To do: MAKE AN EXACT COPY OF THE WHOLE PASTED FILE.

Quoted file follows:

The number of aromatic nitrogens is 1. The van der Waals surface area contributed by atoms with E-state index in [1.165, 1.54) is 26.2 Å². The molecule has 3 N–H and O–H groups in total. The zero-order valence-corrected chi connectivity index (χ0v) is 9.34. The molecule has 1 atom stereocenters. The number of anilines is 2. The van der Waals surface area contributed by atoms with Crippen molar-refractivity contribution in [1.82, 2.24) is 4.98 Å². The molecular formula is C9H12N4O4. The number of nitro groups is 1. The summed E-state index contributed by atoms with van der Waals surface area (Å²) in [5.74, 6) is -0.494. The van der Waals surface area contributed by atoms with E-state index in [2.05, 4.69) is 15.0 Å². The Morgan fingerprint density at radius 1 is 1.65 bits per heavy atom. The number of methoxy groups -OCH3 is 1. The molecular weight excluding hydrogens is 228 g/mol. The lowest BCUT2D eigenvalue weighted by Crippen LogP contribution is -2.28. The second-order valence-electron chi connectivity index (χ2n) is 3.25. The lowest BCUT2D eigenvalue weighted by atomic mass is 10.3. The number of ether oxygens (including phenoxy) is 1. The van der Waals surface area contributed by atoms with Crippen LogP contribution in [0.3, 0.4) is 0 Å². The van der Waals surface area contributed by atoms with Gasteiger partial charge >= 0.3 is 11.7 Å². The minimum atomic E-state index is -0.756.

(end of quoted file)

The number of aromatic nitrogens is 1. The van der Waals surface area contributed by atoms with E-state index in [1.165, 1.54) is 26.2 Å². The molecule has 3 N–H and O–H groups in total. The zero-order valence-corrected chi connectivity index (χ0v) is 9.34. The molecule has 1 atom stereocenters. The number of anilines is 2. The van der Waals surface area contributed by atoms with Crippen molar-refractivity contribution in [1.82, 2.24) is 4.98 Å². The molecular formula is C9H12N4O4. The number of nitro groups is 1. The summed E-state index contributed by atoms with van der Waals surface area (Å²) in [5.74, 6) is -0.494. The van der Waals surface area contributed by atoms with E-state index in [2.05, 4.69) is 15.0 Å². The Morgan fingerprint density at radius 1 is 1.65 bits per heavy atom. The number of methoxy groups -OCH3 is 1. The molecular weight excluding hydrogens is 228 g/mol. The lowest BCUT2D eigenvalue weighted by Crippen LogP contribution is -2.28. The second-order valence-electron chi connectivity index (χ2n) is 3.25. The lowest BCUT2D eigenvalue weighted by atomic mass is 10.3. The number of ether oxygens (including phenoxy) is 1. The van der Waals surface area contributed by atoms with Crippen LogP contribution in [0.3, 0.4) is 0 Å². The van der Waals surface area contributed by atoms with Gasteiger partial charge >= 0.3 is 11.7 Å². The minimum atomic E-state index is -0.756.